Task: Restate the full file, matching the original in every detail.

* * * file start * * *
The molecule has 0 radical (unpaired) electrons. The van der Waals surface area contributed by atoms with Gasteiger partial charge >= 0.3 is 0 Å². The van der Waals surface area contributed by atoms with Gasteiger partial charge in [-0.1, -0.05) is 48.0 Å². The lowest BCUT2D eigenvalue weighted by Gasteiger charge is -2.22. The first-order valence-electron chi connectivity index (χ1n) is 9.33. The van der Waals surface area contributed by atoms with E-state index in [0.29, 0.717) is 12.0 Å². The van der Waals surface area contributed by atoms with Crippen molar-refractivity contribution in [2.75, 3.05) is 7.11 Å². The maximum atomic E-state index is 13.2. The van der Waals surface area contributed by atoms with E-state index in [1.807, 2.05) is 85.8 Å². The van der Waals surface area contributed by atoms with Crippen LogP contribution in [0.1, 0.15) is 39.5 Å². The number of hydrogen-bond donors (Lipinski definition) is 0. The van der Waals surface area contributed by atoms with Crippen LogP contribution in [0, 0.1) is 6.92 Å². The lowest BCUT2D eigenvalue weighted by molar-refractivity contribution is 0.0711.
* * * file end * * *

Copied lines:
The molecule has 0 radical (unpaired) electrons. The van der Waals surface area contributed by atoms with Gasteiger partial charge >= 0.3 is 0 Å². The van der Waals surface area contributed by atoms with Gasteiger partial charge in [-0.1, -0.05) is 48.0 Å². The lowest BCUT2D eigenvalue weighted by Gasteiger charge is -2.22. The first-order valence-electron chi connectivity index (χ1n) is 9.33. The van der Waals surface area contributed by atoms with E-state index in [0.29, 0.717) is 12.0 Å². The van der Waals surface area contributed by atoms with Crippen molar-refractivity contribution in [2.75, 3.05) is 7.11 Å². The maximum atomic E-state index is 13.2. The van der Waals surface area contributed by atoms with E-state index in [1.807, 2.05) is 85.8 Å². The van der Waals surface area contributed by atoms with Crippen LogP contribution in [0.1, 0.15) is 39.5 Å². The number of hydrogen-bond donors (Lipinski definition) is 0. The van der Waals surface area contributed by atoms with Crippen LogP contribution in [0, 0.1) is 6.92 Å². The lowest BCUT2D eigenvalue weighted by molar-refractivity contribution is 0.0711.